The Universal Periodic Review (UPR) is a United Nations human rights mechanism, which ensures a comprehensive review of each and every UN Member State’s human rights situation every four years.
So far, having just finished its first global cycle, the UPR has proved itself to be a valuable awareness-raising and advocacy mechanism, as well an effective tool for improving human rights situations on the ground.
However, now this mechanism is in danger of being seriously undermined, as Israel has made its intentions public not to participate in its own upcoming review.
On 14 January, the Human Rights Council (HRC) proceeded to the drawing of lots to select the troikas of countries to be reviewed at the 15th Working Group session of the Universal Periodic Review (UPR) from 21 January to 1 February.
What were the stakes of this meeting?
Since Israel had announced its intention not to take part in the process, the attitude of the HRC in this organizational meeting (business as usual or exceptions allowed) was crucial for the future and the integrity of the UPR mechanism.
Following up on our UPR campaign, we would like to inform you that the Human Rights Council has decided not to conclude its Organizational Meeting but to suspend it until 29 January, date on which the Israel review is still scheduled.
Even though we regret that no Israeli representative attended this meeting, we praise the decision of the HRC to draw the troikas for Israel in the same neutral conditions as any other country. Thus the three countries that will be assisting the UPR process for Israel are the following: Sierra Leone, Maldives and Venezuela.
What is going to happen now?
Israel has orally requested the President of the Council to postpone the UPR process of Israel given their difficult relation with the HRC. Therefore considering the uncertainty surrounding the participation of the Israeli delegation to the UPR Working Group session, the HRC member States agreed to postpone the decision making until 29 January, in order to give themselves more time to reach a solution to this unusual issue, as it is the very first example of non-cooperation with the UPR mechanism since it has been implemented.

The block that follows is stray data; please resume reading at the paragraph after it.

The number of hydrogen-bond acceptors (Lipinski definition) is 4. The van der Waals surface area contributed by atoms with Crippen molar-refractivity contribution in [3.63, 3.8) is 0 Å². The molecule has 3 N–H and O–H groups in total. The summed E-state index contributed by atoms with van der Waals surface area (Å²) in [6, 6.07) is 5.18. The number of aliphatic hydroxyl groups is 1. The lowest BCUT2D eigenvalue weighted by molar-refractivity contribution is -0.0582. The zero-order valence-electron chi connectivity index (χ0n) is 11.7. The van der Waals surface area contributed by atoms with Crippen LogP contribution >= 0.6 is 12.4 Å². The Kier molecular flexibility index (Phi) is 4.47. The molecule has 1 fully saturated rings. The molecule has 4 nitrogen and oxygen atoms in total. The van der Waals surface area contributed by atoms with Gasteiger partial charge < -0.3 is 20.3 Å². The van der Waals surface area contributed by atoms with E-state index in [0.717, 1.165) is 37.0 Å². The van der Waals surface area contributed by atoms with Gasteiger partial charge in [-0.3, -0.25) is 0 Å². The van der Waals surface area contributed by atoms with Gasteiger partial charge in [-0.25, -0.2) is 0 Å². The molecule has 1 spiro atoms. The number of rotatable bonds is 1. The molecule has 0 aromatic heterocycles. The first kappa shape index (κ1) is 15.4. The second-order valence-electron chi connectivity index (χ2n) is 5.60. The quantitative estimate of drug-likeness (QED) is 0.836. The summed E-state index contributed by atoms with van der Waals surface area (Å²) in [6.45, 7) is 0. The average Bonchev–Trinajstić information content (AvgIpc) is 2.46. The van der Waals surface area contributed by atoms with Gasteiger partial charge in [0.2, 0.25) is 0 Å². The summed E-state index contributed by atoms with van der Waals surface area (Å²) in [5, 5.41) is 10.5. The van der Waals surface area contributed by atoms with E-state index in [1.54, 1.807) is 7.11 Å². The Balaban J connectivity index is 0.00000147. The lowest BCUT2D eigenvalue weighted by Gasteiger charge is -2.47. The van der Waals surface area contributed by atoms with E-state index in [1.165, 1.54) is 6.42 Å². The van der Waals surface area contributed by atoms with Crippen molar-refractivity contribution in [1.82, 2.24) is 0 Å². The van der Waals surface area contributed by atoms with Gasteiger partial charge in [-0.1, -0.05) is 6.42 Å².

Should Israel not be represented by a delegation on 29 January, the Organizational Meeting will be resumed with a view to assess the situation and come up with a common decision on how to proceed.
By then, the Human Rights Council Chair will try to intensify its contacts with Israel to get them involved and to cooperate for their own review.
Representatives of Canada, Costa Rica, the EU and others strongly insisted on the UPR guiding principles such as non-discrimination, impartiality, equality of treatment and universality but also cooperation and full involvement of the country under review.
But while these States seem to think that postponing the decision making was the only way to avoid a conflict and to go forward, the Organisation of the Islamic Conference (OIC) has expressed its fear that this postponement might set a precedent that could be used in the future by Member States to avoid human rights accountability. The delegate reminded the room that if they were to postpone the decision until the 29th of January, no more delays should be allowed then with the aim of protecting the periodicity, credibility and integrity of the UPR mechanism.
All member States called upon Israel to accept and resume the UPR procedure as soon as possible.
At this point, WILPF would like to remind of our statement (find it in French, Arabic and Spanish) and urge Israel to return to the UPR process and the HRC. However, should Israel not attend on the 29th, we urge all members of the HRC to take immediate action and decide that the review of the Member State will have to be carried out with or without their attendance to preserve the principles of non-discrimination, impartiality, equality, universality and the accountability of States forwards their obligations to Human Rights.
This means we have two more weeks ahead of us to pursue our UPR campaign and to do our best so that the review of Israel can be upheld at the earliest opportunity.